Another big change since our Pan-American ride is the impact of Smart phones and I already mentioned the usefulness of apps such as Maps.me in helping us find our way around new places. But sadly it seems that the world is retreating into these devices and the number of times we’ve looked around little cafes and restaurants to see whole tables, whether families or groups of friends, all sitting in isolation peering into these soulless, life-sucking windows. Even worse, the selfie-stick; the Wand of Hedonism, the Ego-Stick and potential key to your very own ‘Darwin Award’ in a year when more people have died taking ‘selfies’ than have been killed by sharks. We have seen people get all dressed up to go to some amazing area of outstanding natural beauty with the prime mission; to take their own photograph there. We have been horrified at the sight of a bunch of young tourists at Choueng Ek, the infamous Cambodian ‘Killing Fields’ genocide memorial outside Phnom Penh, a solemn place where thousands of people were taken for brutal execution and their first thought was to take a smiling selfie!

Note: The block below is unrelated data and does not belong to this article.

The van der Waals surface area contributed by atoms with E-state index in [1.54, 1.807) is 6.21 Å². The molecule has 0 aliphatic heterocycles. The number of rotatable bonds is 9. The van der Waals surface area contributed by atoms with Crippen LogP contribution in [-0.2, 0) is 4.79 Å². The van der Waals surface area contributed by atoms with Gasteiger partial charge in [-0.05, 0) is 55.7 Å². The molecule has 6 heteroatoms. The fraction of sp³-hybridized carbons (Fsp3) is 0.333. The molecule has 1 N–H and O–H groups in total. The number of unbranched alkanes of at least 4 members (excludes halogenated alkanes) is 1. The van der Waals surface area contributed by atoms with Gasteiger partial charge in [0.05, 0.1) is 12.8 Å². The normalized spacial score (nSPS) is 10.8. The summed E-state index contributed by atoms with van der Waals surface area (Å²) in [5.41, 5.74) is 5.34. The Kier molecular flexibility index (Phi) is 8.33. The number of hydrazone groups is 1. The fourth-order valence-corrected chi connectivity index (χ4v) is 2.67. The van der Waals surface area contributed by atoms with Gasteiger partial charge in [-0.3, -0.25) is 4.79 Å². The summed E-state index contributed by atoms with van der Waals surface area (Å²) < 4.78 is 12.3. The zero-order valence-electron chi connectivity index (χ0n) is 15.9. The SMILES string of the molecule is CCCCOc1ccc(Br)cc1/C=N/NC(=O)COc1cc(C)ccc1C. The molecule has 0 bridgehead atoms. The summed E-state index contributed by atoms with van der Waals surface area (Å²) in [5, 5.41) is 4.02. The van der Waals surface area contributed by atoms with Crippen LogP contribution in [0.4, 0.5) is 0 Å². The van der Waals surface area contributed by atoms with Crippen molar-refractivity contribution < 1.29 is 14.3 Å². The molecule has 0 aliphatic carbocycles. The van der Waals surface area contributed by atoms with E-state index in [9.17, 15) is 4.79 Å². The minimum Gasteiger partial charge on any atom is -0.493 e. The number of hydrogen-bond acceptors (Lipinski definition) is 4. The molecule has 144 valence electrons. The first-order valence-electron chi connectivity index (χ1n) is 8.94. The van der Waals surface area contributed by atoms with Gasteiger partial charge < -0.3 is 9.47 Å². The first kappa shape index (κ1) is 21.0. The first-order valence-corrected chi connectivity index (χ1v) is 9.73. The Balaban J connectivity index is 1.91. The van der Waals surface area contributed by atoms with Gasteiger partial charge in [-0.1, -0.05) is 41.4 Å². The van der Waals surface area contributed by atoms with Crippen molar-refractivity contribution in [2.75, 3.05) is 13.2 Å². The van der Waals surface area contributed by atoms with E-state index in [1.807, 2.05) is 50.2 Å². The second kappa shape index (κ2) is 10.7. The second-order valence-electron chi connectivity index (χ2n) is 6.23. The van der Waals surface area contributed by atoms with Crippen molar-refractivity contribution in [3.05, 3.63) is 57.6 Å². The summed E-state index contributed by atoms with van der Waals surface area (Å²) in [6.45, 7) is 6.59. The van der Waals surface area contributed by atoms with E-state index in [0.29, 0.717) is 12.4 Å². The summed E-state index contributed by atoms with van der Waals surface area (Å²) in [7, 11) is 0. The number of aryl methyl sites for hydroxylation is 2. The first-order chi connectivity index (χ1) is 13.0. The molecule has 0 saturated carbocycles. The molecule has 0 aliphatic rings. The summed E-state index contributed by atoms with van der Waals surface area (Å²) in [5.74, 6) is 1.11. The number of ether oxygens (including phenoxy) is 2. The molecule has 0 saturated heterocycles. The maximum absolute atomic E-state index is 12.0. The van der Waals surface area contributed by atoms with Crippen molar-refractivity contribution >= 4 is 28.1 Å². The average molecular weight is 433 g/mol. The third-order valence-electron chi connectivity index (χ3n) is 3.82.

Maybe this is all a sign that Maggie and I are getting older but then in Darjeeling, on a visit to a Tibetan Refugee Centre we read the following quotation from the Dalai Llama entitled ‘The Paradox of our Age’:
“We have bigger houses and smaller families
More conveniences, but less time;
We have degrees but less sense;
More knowledge but less judgment;
More experts, but more problems.
More medicine, but less healthiness.